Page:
One notable aspect of the IPCC’s release tomorrow is that what you read you can also look out your window to see. The paper’s topic is how climate change has begun to impact ecosystems across the globe, and the authors assert with “high confidence” that global warming is responsible for changes taking place.
For example, as the Washington Post point out, there’s a good chance that the birds in your neighborhood are subtly displaying signs of warmer temperatures. Some species have changed migration patterns, when they lay their eggs, or even their primary habitat.
Other signs of warming may not be as close, but are even more clear, such as retreating glaciers and bleached corals — both losing the essence of their being, which we have long revered and explored in awe.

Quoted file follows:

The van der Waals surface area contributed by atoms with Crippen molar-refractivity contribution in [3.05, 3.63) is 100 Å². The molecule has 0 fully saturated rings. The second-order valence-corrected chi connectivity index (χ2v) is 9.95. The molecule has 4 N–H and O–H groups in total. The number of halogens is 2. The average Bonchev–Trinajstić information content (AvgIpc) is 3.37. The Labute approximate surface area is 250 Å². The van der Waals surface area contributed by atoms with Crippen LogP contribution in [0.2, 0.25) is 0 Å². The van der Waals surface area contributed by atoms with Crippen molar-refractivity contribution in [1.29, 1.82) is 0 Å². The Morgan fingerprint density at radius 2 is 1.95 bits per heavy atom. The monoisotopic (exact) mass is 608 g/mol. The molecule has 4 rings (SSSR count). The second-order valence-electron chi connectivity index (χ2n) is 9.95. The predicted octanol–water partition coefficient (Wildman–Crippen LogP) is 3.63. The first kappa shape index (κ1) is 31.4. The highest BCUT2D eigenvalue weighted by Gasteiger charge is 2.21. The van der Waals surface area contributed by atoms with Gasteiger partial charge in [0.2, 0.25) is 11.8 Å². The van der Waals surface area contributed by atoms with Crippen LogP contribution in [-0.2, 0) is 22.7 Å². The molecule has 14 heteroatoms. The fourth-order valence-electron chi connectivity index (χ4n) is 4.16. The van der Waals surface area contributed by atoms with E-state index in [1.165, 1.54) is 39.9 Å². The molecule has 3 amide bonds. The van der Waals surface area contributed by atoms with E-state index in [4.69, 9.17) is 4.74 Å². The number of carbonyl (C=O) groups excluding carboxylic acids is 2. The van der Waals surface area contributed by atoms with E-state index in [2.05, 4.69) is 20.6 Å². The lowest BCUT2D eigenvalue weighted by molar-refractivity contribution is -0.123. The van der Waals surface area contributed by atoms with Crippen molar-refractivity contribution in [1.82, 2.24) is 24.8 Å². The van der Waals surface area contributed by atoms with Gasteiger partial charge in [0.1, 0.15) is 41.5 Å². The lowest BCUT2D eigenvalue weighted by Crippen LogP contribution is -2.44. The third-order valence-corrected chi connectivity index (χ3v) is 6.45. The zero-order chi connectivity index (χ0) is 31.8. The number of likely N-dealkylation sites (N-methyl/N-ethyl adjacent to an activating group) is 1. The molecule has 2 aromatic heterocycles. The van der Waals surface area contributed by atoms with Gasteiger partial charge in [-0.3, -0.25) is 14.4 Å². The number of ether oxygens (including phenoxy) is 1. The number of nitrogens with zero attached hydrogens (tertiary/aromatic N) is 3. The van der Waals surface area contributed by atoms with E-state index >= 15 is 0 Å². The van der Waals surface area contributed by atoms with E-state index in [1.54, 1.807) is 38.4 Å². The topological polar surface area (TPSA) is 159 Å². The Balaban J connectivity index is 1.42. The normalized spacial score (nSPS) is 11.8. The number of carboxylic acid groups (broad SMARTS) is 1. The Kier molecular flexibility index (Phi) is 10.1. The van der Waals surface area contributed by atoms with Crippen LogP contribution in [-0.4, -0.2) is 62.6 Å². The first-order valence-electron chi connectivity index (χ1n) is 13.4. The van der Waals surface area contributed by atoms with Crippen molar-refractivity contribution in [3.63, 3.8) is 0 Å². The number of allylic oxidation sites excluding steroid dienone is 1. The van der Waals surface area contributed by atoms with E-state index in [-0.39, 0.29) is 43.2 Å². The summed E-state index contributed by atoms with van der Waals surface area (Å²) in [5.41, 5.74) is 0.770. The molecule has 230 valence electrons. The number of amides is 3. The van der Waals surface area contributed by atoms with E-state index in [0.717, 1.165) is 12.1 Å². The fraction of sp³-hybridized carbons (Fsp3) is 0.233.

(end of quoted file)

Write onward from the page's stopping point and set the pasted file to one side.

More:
And then there’s how humanity will be impacted, projections which are for the most part pessimistic. The New York Times has an interactive feature on the Winners and Losers in a Changing Climate. In short, industrialized nations’ emissions have doomed the agricultural forecast for developing nations, and yet in our globalized society we’ll all be hit with shortages.
Just one day before the official summary of the second Working Group’s paper, you wonder, ‘What changes can I see out my own window?’ and ‘Do I really want to see a summary of how this is going to get worse?’